Vesemir urges Ciri to run but she refuses to leave his side, a choice Eredin remarks is “impractical.” Eredin extends his hand to Ciri, who drops her sword and takes a few steps toward him in a move to save Vesemir.
Vesemir says he forbids her from going with them, but then says she’s an unruly child, a trait of hers that he always admired. Then, using a secret dagger, Vesemir stabs Imlerith in the stomach. Imlerith breaks Vesemir’s neck.
As the Wild Hunt closes in on her, Ciri stumbles, overcome with grief for Uncle Vesemir — then unleashes her power and forces the Wild Hunt to flee, nearly killing everyone in the process.
Avallac’h intervenes and Ciri collapses. Later, Ciri, Geralt, and Yennefer mourn for a moment by Vesemir’s body before Geralt remarks they need to start planning for Vesemir’s funeral.
Uncle Vesemir receives a hero’s farewell surrounded by those he loved most. After Ciri and Geralt pay their respects, Geralt lights the pyre and the group continues preparing for their final battle against the Wild Hunt.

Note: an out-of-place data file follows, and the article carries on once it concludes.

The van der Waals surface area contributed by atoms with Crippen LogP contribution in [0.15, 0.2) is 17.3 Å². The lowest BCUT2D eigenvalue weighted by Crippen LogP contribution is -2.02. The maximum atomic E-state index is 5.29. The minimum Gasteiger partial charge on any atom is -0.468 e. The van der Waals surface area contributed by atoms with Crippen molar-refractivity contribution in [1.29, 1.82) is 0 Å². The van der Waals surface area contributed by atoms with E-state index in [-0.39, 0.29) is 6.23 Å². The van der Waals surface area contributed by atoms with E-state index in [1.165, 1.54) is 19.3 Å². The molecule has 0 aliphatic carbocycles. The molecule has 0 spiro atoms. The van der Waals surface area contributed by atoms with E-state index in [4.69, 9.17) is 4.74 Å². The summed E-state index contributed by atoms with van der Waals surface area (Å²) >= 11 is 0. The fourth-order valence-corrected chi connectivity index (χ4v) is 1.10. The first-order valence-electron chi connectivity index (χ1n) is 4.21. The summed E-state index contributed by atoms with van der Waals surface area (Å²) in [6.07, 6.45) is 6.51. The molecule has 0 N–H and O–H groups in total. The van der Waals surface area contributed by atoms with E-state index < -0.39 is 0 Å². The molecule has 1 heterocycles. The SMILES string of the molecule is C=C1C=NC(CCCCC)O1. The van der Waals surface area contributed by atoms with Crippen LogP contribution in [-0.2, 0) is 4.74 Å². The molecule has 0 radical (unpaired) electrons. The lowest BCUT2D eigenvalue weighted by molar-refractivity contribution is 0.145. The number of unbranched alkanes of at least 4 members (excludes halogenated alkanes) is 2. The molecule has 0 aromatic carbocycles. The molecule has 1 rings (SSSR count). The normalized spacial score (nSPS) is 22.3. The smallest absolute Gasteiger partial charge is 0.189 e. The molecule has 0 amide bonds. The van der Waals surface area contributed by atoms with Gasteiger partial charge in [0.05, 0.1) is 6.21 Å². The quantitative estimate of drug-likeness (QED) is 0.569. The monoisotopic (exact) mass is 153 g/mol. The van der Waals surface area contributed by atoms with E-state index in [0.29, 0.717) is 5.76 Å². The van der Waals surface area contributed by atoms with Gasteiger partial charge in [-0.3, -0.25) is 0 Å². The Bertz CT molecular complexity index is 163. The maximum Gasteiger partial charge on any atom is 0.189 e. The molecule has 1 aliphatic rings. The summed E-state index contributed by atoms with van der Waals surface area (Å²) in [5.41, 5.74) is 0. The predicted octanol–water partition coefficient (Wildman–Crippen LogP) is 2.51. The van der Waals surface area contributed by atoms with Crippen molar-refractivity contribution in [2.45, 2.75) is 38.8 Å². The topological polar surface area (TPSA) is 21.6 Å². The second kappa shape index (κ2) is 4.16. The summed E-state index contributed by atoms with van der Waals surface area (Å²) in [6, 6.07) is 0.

Does Vesemir Have to Die?
Unfortunately, it’s not possible to save Vesemir in The Witcher 3. Vesemir’s death is part of a cut screen toward the end of the main quest, “The Battle of Kaer Morhen”.
Vesemir Netflix’s The Witcher
Vesemir appears in The Witcher’s second season. Although Mark Hamill (best known for portraying Luke Skywalker in Star Wars) expressed interest in playing Papa Vesemir, Award-winning Danish actor and director Kim Bodnia ended up getting the role.
While he does look the part and takes the same fatherly role he has in the game and books, there are some key differences in his character.
In the books, Vesemir has a nostalgic tone about the end of the witchers since all the mages who knew the process of creating more of them were killed. But he eventually comes to peace with it. He also clearly cares for Ciri in the books and Witcher 3, teaching and protecting her.